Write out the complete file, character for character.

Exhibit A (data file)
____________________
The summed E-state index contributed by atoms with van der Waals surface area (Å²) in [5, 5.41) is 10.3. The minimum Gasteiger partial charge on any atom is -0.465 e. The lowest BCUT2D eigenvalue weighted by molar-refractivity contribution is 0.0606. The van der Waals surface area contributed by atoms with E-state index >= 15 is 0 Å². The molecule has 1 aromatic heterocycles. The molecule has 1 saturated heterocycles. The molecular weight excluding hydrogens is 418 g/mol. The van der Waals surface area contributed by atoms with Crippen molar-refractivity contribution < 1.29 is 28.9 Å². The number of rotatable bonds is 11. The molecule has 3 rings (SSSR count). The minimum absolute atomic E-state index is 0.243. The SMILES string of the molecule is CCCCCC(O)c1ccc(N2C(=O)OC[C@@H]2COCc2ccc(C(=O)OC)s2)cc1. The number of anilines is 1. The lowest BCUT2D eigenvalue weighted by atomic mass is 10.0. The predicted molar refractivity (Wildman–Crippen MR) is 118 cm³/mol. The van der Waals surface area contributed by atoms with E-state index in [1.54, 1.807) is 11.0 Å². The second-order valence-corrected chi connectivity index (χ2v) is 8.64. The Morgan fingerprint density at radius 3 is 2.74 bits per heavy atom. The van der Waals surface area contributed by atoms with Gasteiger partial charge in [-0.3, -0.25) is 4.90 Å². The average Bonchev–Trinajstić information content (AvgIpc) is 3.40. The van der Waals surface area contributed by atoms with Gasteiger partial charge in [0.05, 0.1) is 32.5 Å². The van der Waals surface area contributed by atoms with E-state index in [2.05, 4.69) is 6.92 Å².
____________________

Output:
The summed E-state index contributed by atoms with van der Waals surface area (Å²) in [5, 5.41) is 10.3. The minimum Gasteiger partial charge on any atom is -0.465 e. The lowest BCUT2D eigenvalue weighted by molar-refractivity contribution is 0.0606. The van der Waals surface area contributed by atoms with E-state index >= 15 is 0 Å². The molecule has 1 aromatic heterocycles. The molecule has 1 saturated heterocycles. The molecular weight excluding hydrogens is 418 g/mol. The van der Waals surface area contributed by atoms with Crippen molar-refractivity contribution < 1.29 is 28.9 Å². The number of rotatable bonds is 11. The molecule has 3 rings (SSSR count). The minimum absolute atomic E-state index is 0.243. The SMILES string of the molecule is CCCCCC(O)c1ccc(N2C(=O)OC[C@@H]2COCc2ccc(C(=O)OC)s2)cc1. The number of anilines is 1. The lowest BCUT2D eigenvalue weighted by atomic mass is 10.0. The predicted molar refractivity (Wildman–Crippen MR) is 118 cm³/mol. The van der Waals surface area contributed by atoms with E-state index in [1.54, 1.807) is 11.0 Å². The second-order valence-corrected chi connectivity index (χ2v) is 8.64. The Morgan fingerprint density at radius 3 is 2.74 bits per heavy atom. The van der Waals surface area contributed by atoms with Gasteiger partial charge in [-0.3, -0.25) is 4.90 Å². The average Bonchev–Trinajstić information content (AvgIpc) is 3.40. The van der Waals surface area contributed by atoms with Gasteiger partial charge in [0.05, 0.1) is 32.5 Å². The van der Waals surface area contributed by atoms with E-state index in [2.05, 4.69) is 6.92 Å².